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Diggens Rodney I (ROD)

Year working: 1937 -

Long standing automobile artist who produces very detailed colourful gouache paintings. Frequent exhibitor at Goodwood and Silverstone. Also paints superb aviation paintings and is a long standing member of the Guild of Motoring Artists. ----------------------------------------- Here in his own words is his biography.------------Born August 2nd 1937 in Dulwich south London. There was never, as far as I know, any indication that there might be an aptitude for drawing. Although, like most youngsters, there was always a pencil to hand but never a ready supply of paper. So it wasn't a good idea to leave blank sheets about or for that matter books that might contain type free pages! The disruption to family life at the outbreak of WW11 hit the Diggens household as hard as any other and the two older boys were sent off to Dereham in Norfolk to escape the bombing. Later, mother and youngest son moved to a small cottage at North Green Parham and the two evacuees were sent down to Suffolk to join them. 1943 saw the arrival of the USAAF and Parham, like so many other small towns and villages across East Anglia, was soon buzzing to the sights and sounds of B17s setting off on hazardous missions across Europe and into Germany The Americans, glamorous, and with a generous nature, soon became a big part of village life and the three Diggens boys were never far from the perimeter fence (and beyond) of station 153, known to the Americans as "Framlingham". Memories of North Green, of Framlingham and of the 390th BG, of B17F "Cabin in the Sky" and her crew, will never fade and the time spent there was to have a lasting effect on the family. Returning to London after hostilities with a Father they hardly knew and to yet another new school wasn't easy. And that adopted Suffolk dialect was made much fun of by mischievous cockney school mates. But thanks to an enthusiastic art teacher who must have spotted something, a place was found at the Central School of Art and later, at the Camberwell School of Art. The comparative freedom at Camberwell meant that the first few months were wasted on the young student. But it didn't take long for the atmosphere and the impressive surroundings of the school to take effect. Although life there was relaxed and friendly lessons, by to-days standards, were disciplined and ordered, with much attention to drawing and form. Among the interesting characters who modeled for life classes there were Quentin Crisp and Spencer Churchill, at least I think it was he, a Mr Universe I believe. Another favourite subject was the Principals beautiful Riley Kestrel saloon. Perhaps it shouldn't be admitted but despite the influences of such luminaries as Uglow, Spencer and Sutherland it was the likes of Cuneo, Wootton and Nockolds who fired the imagination of this young student. It would have been nice to have stayed on at Camberwell and to have moved on into the senior school, but a fellow has to earn a living and after a short time in advertising at Royds (lots of Brylcream and Denis Compton) a move was made into printing. Photogravure was very much a hands on affair at that time, as it was in much of the printing industry. And the skills the young trainee was introduced to were daunting to say the least. But nothing a five year apprenticeship couldn't fix. A frustrating interruption turned a five year course of study into seven when national service intervened. Catterick Camp and the wilds of Yorkshire in the middle of winter wasn't the nicest place for a young conscript to find himself, and the loss of most of his hair didn't help either! After the initial period of square-bashing, boot-polishing and spud-peeling it was a great relief to be posted to a proper regiment, the First Royal Tanks at Tidworth on Salisbury Plain. Once initial training on the Centurion MK111 was complete life became far more exciting and the sensation of rushing at full tilt across rough terrain, the engine popping and banging against the rev limiters, isn't soon forgotten! As a matter of fact that frustrating interruption turned into something of a grand adventure, including the Suez crisis of 1956 and a tour of Hong Kong. It also offered the opportunity to sample a wide range of military vehicles and apart from the Centurion, included the Comet tank, Alvis Saracen and Dingo scout car, great fun. Going back to being a mere apprentice was going to be very dull. It isn't difficult to see what inspired an interest in aviation but why motoring occupied so much time isn't at all clear. There wasn't much motoring in the family, a Flying Standard 12 a J Type MG (with a side valve Ford engine) ugh! who would do such a thing. A couple of motorcycles a S8 Sunbeam, my very first means of transport a P&M (or was it P&C) "sloper" Panther and an A35 which was lots of fun. An A40 Farina saloon was encouraged to go faster with the help of Paddy Gaston and later Downton and Speedwell. Membership of the BRSCC saw the A40 competing in club events and was soon followed by a Yimkin tuned Mini. Later and with hardly enough money to buy shoes with the Doc Merfield 105E Anglia was purchased. A little crazy really, but so much fun! "If you drive it over half a crown you can tell if it's heads or tails" he used to say, and he was right. Some years later a customer brought a photograph of his idol, Steve McQueen, into the shop for framing and I nonchalantly remarked that I'd beaten him in a race at Brands Hatch. McQueen, driving John Whitmore's 850 Mini, was third and I was second. I'm pretty sure that's how it was. The look of complete disbelief on his face took me back somewhat, but honestly, who's going to believe a tale like that!! Meanwhile the printing industry was going through a massive change and with the new technology beginning to make its mark it was time to move on. At about this time and struggling to succeed as a freelance artist/illustrator and with some interesting clients to satisfy. I chanced my arm and approached the popular magazine. (a first in its field, ) Thoroughbred & Classic Cars with my portfolio. It was there that I met Lionel Burrell, he commissioned my first piece of work for the magazine It was to be a key move and many opportunities came about as a result of the illustrations that were published. The exhibitions of motoring art held at the London showrooms of H.R.Owen in Kensington is a good example and will be fondly remembered. To see my work hanging alongside artists who were such an inspiration all those years before was quite overwhelming. I well remember asking Roy Nockolds if he would sign my catalogue, he would he said, marching off to inspect my small display, but only if I would sign his,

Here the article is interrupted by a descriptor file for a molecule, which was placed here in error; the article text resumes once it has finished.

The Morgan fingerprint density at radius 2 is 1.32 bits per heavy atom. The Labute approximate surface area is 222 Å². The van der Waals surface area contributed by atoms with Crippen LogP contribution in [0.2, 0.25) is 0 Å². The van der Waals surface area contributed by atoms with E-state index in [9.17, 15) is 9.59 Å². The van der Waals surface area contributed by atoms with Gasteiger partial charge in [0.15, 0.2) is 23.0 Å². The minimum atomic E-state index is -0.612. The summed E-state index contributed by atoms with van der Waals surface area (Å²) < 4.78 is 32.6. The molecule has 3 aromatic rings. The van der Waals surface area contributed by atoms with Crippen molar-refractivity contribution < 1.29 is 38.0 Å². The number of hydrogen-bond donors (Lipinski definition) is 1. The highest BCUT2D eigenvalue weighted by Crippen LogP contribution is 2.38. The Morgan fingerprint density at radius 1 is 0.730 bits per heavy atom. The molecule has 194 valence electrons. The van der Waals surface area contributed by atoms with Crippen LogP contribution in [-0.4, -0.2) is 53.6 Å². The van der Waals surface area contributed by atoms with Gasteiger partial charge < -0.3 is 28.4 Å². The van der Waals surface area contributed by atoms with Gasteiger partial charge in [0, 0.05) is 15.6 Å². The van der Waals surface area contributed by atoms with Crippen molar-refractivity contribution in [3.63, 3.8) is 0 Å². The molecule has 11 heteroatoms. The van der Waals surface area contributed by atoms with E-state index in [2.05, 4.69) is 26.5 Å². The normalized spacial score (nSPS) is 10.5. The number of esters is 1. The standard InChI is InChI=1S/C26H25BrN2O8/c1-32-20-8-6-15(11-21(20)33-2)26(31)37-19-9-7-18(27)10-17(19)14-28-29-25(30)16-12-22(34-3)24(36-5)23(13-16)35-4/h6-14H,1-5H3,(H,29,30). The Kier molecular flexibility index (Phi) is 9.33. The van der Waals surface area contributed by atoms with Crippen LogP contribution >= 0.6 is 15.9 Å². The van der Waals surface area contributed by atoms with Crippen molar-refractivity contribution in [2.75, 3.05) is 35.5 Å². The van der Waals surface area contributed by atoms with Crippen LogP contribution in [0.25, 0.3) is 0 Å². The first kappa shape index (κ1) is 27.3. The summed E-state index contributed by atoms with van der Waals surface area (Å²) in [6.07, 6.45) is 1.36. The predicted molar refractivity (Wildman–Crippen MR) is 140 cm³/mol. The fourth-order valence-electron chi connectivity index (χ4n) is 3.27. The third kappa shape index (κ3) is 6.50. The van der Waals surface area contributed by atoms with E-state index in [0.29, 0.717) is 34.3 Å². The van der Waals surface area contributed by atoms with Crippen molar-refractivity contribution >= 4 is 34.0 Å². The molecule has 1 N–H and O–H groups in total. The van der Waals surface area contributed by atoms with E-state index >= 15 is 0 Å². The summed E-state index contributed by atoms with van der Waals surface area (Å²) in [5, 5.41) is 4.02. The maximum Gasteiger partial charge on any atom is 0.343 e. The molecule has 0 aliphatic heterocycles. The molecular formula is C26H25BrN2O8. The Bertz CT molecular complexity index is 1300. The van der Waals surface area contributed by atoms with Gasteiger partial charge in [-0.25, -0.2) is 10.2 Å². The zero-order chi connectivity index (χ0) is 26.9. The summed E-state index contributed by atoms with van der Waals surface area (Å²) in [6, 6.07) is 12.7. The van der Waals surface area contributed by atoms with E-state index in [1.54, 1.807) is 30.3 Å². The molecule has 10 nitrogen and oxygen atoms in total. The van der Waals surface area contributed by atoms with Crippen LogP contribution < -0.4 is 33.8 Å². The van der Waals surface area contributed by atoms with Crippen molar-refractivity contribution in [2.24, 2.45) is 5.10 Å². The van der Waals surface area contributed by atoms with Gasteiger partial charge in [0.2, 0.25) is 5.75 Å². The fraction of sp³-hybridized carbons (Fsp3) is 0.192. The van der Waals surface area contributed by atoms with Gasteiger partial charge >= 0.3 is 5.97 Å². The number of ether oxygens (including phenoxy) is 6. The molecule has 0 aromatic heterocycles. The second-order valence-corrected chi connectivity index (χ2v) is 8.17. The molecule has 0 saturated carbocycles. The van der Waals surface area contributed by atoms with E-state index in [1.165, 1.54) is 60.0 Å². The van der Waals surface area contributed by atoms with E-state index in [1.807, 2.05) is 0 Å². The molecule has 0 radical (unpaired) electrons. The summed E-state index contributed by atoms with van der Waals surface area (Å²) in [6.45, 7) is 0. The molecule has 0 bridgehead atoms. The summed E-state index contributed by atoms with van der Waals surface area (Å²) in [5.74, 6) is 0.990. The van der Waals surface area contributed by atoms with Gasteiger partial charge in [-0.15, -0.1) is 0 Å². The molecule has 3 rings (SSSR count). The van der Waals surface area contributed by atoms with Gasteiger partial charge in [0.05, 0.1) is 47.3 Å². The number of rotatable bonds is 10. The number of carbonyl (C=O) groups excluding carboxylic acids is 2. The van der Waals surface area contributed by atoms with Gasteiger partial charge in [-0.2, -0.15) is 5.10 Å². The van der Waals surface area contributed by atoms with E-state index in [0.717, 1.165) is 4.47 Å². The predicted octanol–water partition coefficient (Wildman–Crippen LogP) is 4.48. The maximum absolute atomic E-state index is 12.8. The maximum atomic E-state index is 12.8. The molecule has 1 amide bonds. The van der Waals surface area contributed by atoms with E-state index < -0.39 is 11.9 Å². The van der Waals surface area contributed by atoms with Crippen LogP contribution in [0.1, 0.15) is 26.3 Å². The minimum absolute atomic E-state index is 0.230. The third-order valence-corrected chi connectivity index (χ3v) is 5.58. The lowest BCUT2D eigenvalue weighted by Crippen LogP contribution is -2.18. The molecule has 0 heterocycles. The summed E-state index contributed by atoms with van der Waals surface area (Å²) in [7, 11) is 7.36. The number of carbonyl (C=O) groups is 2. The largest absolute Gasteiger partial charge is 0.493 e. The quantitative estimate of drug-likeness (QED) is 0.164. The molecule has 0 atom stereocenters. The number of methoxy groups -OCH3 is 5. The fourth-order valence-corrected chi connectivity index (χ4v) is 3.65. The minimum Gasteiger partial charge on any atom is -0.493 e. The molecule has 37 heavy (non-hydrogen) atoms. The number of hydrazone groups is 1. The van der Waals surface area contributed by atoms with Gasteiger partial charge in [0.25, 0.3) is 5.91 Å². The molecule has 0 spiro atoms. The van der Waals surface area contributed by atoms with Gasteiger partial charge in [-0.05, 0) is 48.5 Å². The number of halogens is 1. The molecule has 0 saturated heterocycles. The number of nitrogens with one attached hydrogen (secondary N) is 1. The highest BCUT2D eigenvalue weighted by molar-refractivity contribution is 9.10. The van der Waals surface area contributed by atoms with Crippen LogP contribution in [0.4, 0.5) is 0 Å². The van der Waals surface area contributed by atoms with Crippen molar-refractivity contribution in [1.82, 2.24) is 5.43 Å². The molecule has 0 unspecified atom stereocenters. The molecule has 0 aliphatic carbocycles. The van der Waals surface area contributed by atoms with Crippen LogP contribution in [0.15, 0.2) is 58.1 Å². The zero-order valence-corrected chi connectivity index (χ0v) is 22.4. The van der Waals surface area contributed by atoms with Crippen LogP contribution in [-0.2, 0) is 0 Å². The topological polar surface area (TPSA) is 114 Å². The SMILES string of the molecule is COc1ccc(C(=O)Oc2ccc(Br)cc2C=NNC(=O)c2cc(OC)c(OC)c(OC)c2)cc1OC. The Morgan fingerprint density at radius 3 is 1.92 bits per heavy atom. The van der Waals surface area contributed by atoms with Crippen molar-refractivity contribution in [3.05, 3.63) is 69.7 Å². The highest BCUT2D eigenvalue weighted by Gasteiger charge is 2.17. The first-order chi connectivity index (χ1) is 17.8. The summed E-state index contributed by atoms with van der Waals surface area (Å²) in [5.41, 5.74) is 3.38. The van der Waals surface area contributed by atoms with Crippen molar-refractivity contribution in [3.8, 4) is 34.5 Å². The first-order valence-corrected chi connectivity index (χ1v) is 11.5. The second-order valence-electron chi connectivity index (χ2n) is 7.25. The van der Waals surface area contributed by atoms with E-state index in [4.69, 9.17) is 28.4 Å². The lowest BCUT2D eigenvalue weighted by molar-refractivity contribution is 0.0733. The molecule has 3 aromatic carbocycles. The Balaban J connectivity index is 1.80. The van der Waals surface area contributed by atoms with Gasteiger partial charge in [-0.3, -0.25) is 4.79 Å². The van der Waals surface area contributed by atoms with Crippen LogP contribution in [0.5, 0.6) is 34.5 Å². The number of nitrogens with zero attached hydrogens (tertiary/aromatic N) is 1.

Further reference

Article about Rod Diggens in The Automobile magazine July 2007

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Mercedes French GP 1914. Image courtesy of Stuart Middlemiss,

Vintage Bentley montage. Image courtesy of Stuart Middlemiss.

Goodwood with Ferrari and Maserati

Goodwood Trophy 1953 with Fangio V16 BRM leading the pack. Image courtesy of Stuart Middlemiss

Pau Grand Prix 1954 with Jean Behra Gordini holding off maurice Trantignant's Ferrari. Image courtesy of Stuart Middlemiss.

Alvis TE 21 Convertible

Jaguar montage with Sir William Lyons

MG montage with Cecil Kimber